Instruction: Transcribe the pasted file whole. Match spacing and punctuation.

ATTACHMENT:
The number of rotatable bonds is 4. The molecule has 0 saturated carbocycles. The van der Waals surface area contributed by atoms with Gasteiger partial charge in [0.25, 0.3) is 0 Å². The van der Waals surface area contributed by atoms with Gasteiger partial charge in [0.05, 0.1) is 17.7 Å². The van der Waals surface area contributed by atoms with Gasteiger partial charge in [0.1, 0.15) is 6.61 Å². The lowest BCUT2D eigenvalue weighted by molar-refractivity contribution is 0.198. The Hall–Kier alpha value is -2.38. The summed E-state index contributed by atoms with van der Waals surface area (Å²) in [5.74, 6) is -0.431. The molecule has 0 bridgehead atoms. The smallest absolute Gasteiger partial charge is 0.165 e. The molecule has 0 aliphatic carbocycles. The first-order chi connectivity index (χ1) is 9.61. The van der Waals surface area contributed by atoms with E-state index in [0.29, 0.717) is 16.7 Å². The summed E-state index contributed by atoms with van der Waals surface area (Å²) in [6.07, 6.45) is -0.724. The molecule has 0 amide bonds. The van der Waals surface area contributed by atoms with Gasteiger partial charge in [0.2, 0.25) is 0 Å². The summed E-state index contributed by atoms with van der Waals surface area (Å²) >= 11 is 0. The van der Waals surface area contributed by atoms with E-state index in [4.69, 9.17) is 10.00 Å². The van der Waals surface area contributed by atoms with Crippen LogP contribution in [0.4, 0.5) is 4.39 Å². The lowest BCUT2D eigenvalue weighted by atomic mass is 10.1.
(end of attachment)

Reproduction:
The number of rotatable bonds is 4. The molecule has 0 saturated carbocycles. The van der Waals surface area contributed by atoms with Gasteiger partial charge in [0.25, 0.3) is 0 Å². The van der Waals surface area contributed by atoms with Gasteiger partial charge in [0.05, 0.1) is 17.7 Å². The van der Waals surface area contributed by atoms with Gasteiger partial charge in [0.1, 0.15) is 6.61 Å². The lowest BCUT2D eigenvalue weighted by molar-refractivity contribution is 0.198. The Hall–Kier alpha value is -2.38. The summed E-state index contributed by atoms with van der Waals surface area (Å²) in [5.74, 6) is -0.431. The molecule has 0 bridgehead atoms. The smallest absolute Gasteiger partial charge is 0.165 e. The molecule has 0 aliphatic carbocycles. The first-order chi connectivity index (χ1) is 9.61. The van der Waals surface area contributed by atoms with E-state index in [0.29, 0.717) is 16.7 Å². The summed E-state index contributed by atoms with van der Waals surface area (Å²) in [6.07, 6.45) is -0.724. The molecule has 0 amide bonds. The van der Waals surface area contributed by atoms with Gasteiger partial charge in [0.2, 0.25) is 0 Å². The summed E-state index contributed by atoms with van der Waals surface area (Å²) >= 11 is 0. The van der Waals surface area contributed by atoms with E-state index in [4.69, 9.17) is 10.00 Å². The van der Waals surface area contributed by atoms with Crippen LogP contribution in [0.4, 0.5) is 4.39 Å². The lowest BCUT2D eigenvalue weighted by atomic mass is 10.1.